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People were full of lies. Case in point: hiking was not good for anyone. Especially Annie Abbott. It would likely be the cause of her demise. Maybe not the actual hiking, although that was doing a number on her thighs and lungs. It was more the tripping hazards she believed would lead to her gruesome end. It was like the twisted roots on the rocky, uneven path were specifically out to get her for some reason she couldn’t imagine. What had she ever done to nature? Stayed away. She should have stuck with that.
“Your two left feet are on backward,” Margie Tripalo said.
Her elderly neighbor, more chipper than her rainbow-colored hoodie, stabbed one of her walking sticks into the dirt path. The warm spring breeze was unprecedented for this time of year. Annie didn’t want to think too much about the fact that if she asked Margie for her poles, the woman would still do better than her on this little walk through the woods.
Annie stopped under the premise of retying her brand-new hiking boots. As she tried to catch her breath at the same time she leaned over, she accidentally scratched her knuckles across a rock. She hissed out a breath. “Why did I let you guys talk me into this?”
Ben McIntyre, her boyfriend of nearly nine months now, put a hand on her lower back. “To see the falls our home is named after. For exercise, fresh air, time with people you care about.”
Standing up, Annie made a dismissive noise, then frowned at the streak of blood on her knuckles. Nature hated her. At the moment, the feeling was mutual. “I could’ve had fresh air on my deck, and Margie showed me pictures.”
“Now, now, dear,” Joseph, Margie’s boyfriend—though her octogenarian neighbor hated that word—smiled as he ambled by, his long stride enviable. “My Margie can do many things but taking a photo that does the falls justice is not one of them.”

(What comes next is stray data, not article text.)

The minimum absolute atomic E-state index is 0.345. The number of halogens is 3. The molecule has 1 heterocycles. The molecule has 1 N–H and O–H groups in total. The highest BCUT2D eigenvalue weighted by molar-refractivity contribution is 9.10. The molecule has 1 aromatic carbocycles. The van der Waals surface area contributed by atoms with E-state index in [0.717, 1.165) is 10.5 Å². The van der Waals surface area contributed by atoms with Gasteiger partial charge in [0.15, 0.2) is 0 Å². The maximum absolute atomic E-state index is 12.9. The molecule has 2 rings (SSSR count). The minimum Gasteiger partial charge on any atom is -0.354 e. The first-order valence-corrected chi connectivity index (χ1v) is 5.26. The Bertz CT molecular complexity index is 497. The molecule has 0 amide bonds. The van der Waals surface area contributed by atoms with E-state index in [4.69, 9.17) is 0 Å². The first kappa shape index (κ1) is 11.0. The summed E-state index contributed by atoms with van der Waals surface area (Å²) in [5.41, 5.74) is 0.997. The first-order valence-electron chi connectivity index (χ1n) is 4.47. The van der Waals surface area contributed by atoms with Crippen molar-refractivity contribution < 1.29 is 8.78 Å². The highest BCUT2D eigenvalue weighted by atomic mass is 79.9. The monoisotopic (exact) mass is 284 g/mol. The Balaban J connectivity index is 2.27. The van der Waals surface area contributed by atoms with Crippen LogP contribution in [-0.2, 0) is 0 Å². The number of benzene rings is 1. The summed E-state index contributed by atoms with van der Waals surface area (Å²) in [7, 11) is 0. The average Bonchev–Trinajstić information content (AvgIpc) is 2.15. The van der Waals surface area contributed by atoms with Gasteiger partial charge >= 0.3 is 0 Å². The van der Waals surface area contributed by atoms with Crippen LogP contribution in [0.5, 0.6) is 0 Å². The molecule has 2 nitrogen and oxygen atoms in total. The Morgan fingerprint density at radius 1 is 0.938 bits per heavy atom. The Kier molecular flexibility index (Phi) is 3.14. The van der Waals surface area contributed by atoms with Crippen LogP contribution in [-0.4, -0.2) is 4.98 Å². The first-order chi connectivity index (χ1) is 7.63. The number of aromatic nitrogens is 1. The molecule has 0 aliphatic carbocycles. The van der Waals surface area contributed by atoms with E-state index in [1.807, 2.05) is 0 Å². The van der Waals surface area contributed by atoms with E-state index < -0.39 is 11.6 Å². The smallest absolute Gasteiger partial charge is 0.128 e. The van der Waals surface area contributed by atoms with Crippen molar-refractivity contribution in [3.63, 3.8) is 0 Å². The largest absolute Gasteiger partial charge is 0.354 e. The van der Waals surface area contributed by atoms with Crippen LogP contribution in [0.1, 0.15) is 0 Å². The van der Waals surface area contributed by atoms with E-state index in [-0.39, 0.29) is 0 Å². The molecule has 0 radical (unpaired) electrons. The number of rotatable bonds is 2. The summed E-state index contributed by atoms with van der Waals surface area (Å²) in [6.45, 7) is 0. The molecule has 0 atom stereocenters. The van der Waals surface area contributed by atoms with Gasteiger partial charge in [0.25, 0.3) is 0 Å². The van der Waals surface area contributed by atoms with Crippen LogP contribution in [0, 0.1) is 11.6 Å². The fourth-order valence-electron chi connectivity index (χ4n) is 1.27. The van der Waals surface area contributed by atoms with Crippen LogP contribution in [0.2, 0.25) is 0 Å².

“You hold your tongue, Joseph. I take a fine photo.” She threw Annie a sassy grin. “I have a whole bunch of him in his swim trunks if you’d like to see.”
Annie couldn’t hide her grin or the snort-laugh of amusement. The color on Joseph’s cheeks suddenly had nothing to do with the ocean breeze coming up the ridge.
Ben lowered his chin, letting his warm breath wash over her earlobe. “How am I supposed to compete with that?”
More laughter bubbled up, escaping.
“We’ll keep walking. Ben, you keep an eye on our girl,” Margie said.
She and Joseph moved up the trail at an impressive clip given they were old enough to be her or Ben’s grandparents. Maybe she did need to get out more. Or actually use the treadmill in her garage. She’d taken up jogging on the beach and really enjoyed it. If she could just avoid making pit stops at the little row of shops with delicious pastries, waffles, donuts, and other goodies that was just up from the beach, she’d probably be in better shape.
“You okay, city girl?” Ben took a long drink of his water.
Refusing to let her pride take another hit, she nodded too enthusiastically. “Fine. Better than fine. I’m great. Just needed to tie my shoe.”
She’d never hear the end of it she didn’t keep up with her neighbors. Margie was always razzing her about being a city girl because she’d moved to the small town of Rainbow Falls from Portland.
Ben laughed as he reached out and stroked her hair back from her face. “I promise the view will be worth the walk.”
She narrowed her gaze. “Hike. A walk is flat with no sticks trying to lacerate my ankles. I’ve done pretty good keeping up with your devil-may-care hobbies, mister.”
Annie appreciated the way he tried to contain his laughter.
“I’m not sure kayaking fits in that category.”
“More so than my hobbies.” She poked his chest playfully.
Ben grabbed her finger, brought her hand to his mouth for a kiss. “You’re right. Puzzling and reading are much calmer.”
She nodded her head. “Exactly.” She started to pull away, but he held her still.
“Although. I think your little crime-fighting hobby is more dangerous than kayaking.”
Annie glared at him. “That’s not a hobby. And it’s not crime fighting, and it was two times I helped solve a mystery. Two times does not a hobby make.”
“Guess kayaking isn’t a hobby for you either, then,” he said around his laughter.
Fine. After the second time when she was sure her kayak wanted to flip, she hadn’t gone back. She liked a wider boat. Sue her.